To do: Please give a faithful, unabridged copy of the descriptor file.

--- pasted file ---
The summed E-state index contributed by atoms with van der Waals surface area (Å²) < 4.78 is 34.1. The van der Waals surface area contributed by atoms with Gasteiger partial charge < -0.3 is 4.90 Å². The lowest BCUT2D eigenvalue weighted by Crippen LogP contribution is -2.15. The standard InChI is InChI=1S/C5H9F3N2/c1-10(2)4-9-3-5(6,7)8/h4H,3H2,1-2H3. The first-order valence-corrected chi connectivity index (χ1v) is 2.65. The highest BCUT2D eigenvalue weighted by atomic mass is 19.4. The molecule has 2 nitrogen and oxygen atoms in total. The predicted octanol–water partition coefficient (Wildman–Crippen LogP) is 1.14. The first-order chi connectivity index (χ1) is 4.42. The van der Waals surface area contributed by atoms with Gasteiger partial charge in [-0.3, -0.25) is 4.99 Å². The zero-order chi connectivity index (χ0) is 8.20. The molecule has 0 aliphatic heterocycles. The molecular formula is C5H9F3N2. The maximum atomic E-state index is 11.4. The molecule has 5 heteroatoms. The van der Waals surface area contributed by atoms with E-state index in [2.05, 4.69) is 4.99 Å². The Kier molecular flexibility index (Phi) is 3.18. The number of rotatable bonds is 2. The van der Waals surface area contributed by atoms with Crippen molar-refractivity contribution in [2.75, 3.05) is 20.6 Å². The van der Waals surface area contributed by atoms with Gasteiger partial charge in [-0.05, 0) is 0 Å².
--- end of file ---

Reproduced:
The summed E-state index contributed by atoms with van der Waals surface area (Å²) < 4.78 is 34.1. The van der Waals surface area contributed by atoms with Gasteiger partial charge < -0.3 is 4.90 Å². The lowest BCUT2D eigenvalue weighted by Crippen LogP contribution is -2.15. The standard InChI is InChI=1S/C5H9F3N2/c1-10(2)4-9-3-5(6,7)8/h4H,3H2,1-2H3. The first-order valence-corrected chi connectivity index (χ1v) is 2.65. The highest BCUT2D eigenvalue weighted by atomic mass is 19.4. The molecule has 2 nitrogen and oxygen atoms in total. The predicted octanol–water partition coefficient (Wildman–Crippen LogP) is 1.14. The first-order chi connectivity index (χ1) is 4.42. The van der Waals surface area contributed by atoms with Gasteiger partial charge in [-0.3, -0.25) is 4.99 Å². The zero-order chi connectivity index (χ0) is 8.20. The molecule has 0 aliphatic heterocycles. The molecular formula is C5H9F3N2. The maximum atomic E-state index is 11.4. The molecule has 5 heteroatoms. The van der Waals surface area contributed by atoms with E-state index in [2.05, 4.69) is 4.99 Å². The Kier molecular flexibility index (Phi) is 3.18. The number of rotatable bonds is 2. The van der Waals surface area contributed by atoms with Crippen molar-refractivity contribution in [2.75, 3.05) is 20.6 Å². The van der Waals surface area contributed by atoms with Gasteiger partial charge in [-0.05, 0) is 0 Å².